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The 1998 baseball season hosted one of the most memorable statistical races in history. The home run race between Mark McGwire and Sammy Sosa was a power display like few baseball fans had seen before.
On September 8th, 1998, McGwire hit a scorching line-drive home run over the left field wall at Busch Stadium to eclipse Roger Maris' 61 home run total hit in 1961.
Eleven years later, in the early days of 2010, McGwire finally came clean on his consistent steroid use over the course of his 16-year career.
While speaking to Bob Costas on the MLB Network, McGwire made three distinct points. First, that he only used the substances to aid in his recovery from injury. Two, the doses he either injected or took orally were very low. And three, that the drugs did not increase his on-field ability.
Since admitting to his usage, McGwire has been given a pardon of sorts by the MLB, even by Bud Selig who complimented the retired slugger on his honesty. Part of McGwire's confession was to clean the slate before returning to the game as the St. Louis Cardinals' hitting coach during the 2010 season.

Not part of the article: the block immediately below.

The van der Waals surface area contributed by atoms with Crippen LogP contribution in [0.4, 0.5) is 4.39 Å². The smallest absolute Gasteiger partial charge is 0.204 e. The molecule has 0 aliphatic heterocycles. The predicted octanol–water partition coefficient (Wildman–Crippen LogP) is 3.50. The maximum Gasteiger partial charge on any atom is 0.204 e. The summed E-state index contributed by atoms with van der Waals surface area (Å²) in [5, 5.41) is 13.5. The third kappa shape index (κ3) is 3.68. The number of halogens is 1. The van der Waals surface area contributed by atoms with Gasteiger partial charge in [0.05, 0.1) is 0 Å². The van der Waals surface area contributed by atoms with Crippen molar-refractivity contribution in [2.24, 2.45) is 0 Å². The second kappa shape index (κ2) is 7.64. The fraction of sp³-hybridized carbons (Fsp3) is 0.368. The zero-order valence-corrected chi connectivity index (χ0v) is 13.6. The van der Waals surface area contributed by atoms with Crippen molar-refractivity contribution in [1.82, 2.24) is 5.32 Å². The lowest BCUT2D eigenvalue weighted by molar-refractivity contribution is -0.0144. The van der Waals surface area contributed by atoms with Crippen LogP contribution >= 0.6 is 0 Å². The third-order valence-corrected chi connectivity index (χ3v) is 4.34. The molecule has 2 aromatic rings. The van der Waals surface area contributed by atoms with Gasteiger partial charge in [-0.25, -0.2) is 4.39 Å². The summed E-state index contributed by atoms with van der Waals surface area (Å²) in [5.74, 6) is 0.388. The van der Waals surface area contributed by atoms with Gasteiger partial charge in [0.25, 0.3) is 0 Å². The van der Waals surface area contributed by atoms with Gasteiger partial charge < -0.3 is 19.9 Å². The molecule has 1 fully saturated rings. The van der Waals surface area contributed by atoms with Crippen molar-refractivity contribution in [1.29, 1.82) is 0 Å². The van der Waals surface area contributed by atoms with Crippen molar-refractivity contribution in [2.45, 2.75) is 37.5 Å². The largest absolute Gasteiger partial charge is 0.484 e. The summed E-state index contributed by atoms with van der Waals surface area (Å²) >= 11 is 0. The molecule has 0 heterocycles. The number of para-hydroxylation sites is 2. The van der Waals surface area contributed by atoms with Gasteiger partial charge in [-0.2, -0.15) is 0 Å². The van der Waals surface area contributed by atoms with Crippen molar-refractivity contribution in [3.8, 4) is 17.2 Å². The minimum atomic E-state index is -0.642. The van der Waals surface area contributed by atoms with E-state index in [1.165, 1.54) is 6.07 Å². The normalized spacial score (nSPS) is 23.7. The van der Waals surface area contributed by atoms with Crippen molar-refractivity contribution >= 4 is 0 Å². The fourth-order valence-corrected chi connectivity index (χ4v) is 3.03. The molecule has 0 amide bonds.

All said, the then single-season home run king adamantly believes his records hold merit. As he affirmed to Costas:
Absolutely. I truly believe so. I was given this gift by the man upstairs. My track record as far as hitting home runs...my first at-bat in the league was a home run. They still talk about the home runs I hit in high school. They still talk about the home runs I hit in [American] Legion. They still talk about the home runs I hit in college [USC] -- I led the nation in home runs. They still talk about the home runs I hit in the Minor Leagues.
Does McGwire deserve repercussions? Yes, he does. But there are not many, if any, tangible ways to go about it other than stripping his records.
That race was too great for baseball's image to tarnish.
So what do you suggest?